You can constantly advocate for regular public disclosure of the investment objectives of the NRF, its funding, withdrawals, and spending, as well as other pertinent information, to help ensure that there is no misuse of the Fund and that all of Guyana benefits from its operation. You can also offer insights and guidance to the budget authorities on various NRF-related matters as the Government prepares the national budget, such as you did last fall at the Discussion Forum.
In all these efforts for transparency, remember that you have the strong support of the international community; we all have an interest in seeing the oil resource lead to the best possible outcome for Guyana and its people.
Moving on, a successful fund is Inviolable, or secure. The Natural Resource Fund is not just any law. It will play a very important role in the economy. Now that a framework is in place, it should remain in place for the foreseeable future. Of course, as times goes on, amendments and adjustments may be needed, but time is now short and it is critical that the framework remain. Advocacy by the GMSA and your sister private sector agencies must be directed at ensuring that the fund remains sacrosanct. You should discuss this need with legislators, policy makers, community leaders, and across society as a whole; everyone may have different opinions on the fund and its implementation, but the baseline framework needs to remain to ensure the fund achieves it purpose of bringing prosperity to Guyana well after the resources are extracted. It is important to talk to more than just your friends. Political fortunes ebb and flow, but a sovereign wealth fund and its defense must be constant across all governments for decades to come, so that all those current and future governments remain accountable for staying true to the spirit of the fund and keeping it alive. This requires a constant, pervasive message regardless of who is in power at any given time.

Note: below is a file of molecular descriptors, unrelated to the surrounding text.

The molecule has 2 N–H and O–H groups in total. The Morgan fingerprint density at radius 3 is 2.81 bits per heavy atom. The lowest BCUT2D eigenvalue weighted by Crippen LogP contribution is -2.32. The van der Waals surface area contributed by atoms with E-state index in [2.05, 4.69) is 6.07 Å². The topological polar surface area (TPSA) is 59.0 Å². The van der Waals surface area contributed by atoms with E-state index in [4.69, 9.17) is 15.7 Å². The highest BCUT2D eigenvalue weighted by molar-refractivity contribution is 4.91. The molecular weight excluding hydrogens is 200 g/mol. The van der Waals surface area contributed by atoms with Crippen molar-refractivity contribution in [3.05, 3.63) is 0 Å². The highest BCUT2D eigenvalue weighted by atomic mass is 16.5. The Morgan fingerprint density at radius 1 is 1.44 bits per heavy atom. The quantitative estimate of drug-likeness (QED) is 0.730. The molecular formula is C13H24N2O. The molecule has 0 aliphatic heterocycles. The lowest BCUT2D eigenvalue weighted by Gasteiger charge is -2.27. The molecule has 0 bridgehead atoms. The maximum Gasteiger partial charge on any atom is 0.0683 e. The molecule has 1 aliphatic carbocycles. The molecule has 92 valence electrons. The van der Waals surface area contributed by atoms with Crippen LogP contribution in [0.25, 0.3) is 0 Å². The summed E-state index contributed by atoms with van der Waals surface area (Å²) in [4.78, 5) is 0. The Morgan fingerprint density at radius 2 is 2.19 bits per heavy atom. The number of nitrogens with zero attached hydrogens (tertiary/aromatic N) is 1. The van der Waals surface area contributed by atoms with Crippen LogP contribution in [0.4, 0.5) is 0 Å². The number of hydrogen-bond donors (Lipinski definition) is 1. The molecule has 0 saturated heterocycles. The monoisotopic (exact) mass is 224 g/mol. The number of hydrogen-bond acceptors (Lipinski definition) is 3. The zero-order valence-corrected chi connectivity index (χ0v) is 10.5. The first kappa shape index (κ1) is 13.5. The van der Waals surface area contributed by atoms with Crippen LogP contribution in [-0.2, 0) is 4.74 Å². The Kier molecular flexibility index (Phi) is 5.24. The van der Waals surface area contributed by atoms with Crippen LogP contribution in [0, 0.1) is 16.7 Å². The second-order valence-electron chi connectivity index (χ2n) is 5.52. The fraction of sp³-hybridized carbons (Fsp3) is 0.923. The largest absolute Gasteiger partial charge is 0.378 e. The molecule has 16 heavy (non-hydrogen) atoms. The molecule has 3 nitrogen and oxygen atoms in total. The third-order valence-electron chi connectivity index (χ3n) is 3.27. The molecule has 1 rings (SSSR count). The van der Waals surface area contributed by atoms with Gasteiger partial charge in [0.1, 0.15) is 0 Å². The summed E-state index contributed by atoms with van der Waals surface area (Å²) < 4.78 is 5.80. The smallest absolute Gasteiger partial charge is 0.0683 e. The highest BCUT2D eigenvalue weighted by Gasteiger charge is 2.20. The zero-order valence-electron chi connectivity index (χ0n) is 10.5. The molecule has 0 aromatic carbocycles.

This need for stability and accountability across the years is why the final principle is so important. The fund must be Non-partisan. It is for the good of all Guyanese, regardless of political persuasion, hometown, or ethnicity. Nor is it just for today’s Guyanese, but for your children, your grandchildren, and even your grandchildren’s grandchildren. As such, the NRF must not be tied to any part of the political machinery. This is not about politics; it is about economics. You, as representatives of the private sector, must do your part to ensure that the decisions your organizations make are impartial, objective, and free from political bias so that they remain focused on economics rather than politics. This will help keep the fund non-partisan, giving your counsel on the fund more respect, and so more weight.
In the end, what the GMSA and other private sector groups do to ensure the hallmarks of a successful Sovereign Wealth Fund are instilled in the NRF boils down to this: embrace your role as an engaged stakeholder, lobby for expertise, information-sharing, and transparency, and broaden the exchange of ideas. You have a unique opportunity to advocate for government action with the goal of ensuring that the NRF is implemented properly from the start, before the profits from first oil begin, to ensure those profits benefit the Guyanese people well into the future. You are not alone. This chamber, and others like it throughout the country, represent a diverse array of Guyana’s citizens, voters, and taxpayers. Together, I encourage you to collaborate with other stakeholders to devise a calculated strategic plan of action that targets job creation, investment, and long-term revenue management.
The benefits of doing so go well beyond the natural resources sectors. In many parts of the world, Sovereign Wealth Funds are becoming pacesetters for entrepreneurship. The spirit of entrepreneurship, in turn, can help tackle some of the greatest challenges that you face, by bringing fresh perspectives and ideas. It also attracts youth. When young people see opportunities for self-driven enterprise, it propels the entire nation forward, and fights the debilitating influence of high youth unemployment and emigration away from Guyana. The long term stability the NRF can provide can help create the climate for entrepreneurs to thrive. Of course, it will take more than an NRF; you can also help small businesses through training and mentorship programs, by helping entrepreneurs access capital and connect to markets, and by improving educational opportunities and exchanges.
As I keep telling people, this is an exciting time to be in Guyana, but it is also a critical time for Guyana’s future. That future starts now, and I look forward to the GMSA and other private sector agents playing a vibrant role in molding it, including by creating a robust framework to implement the Natural Resources Fund and manage the opportunities and risks associated with it.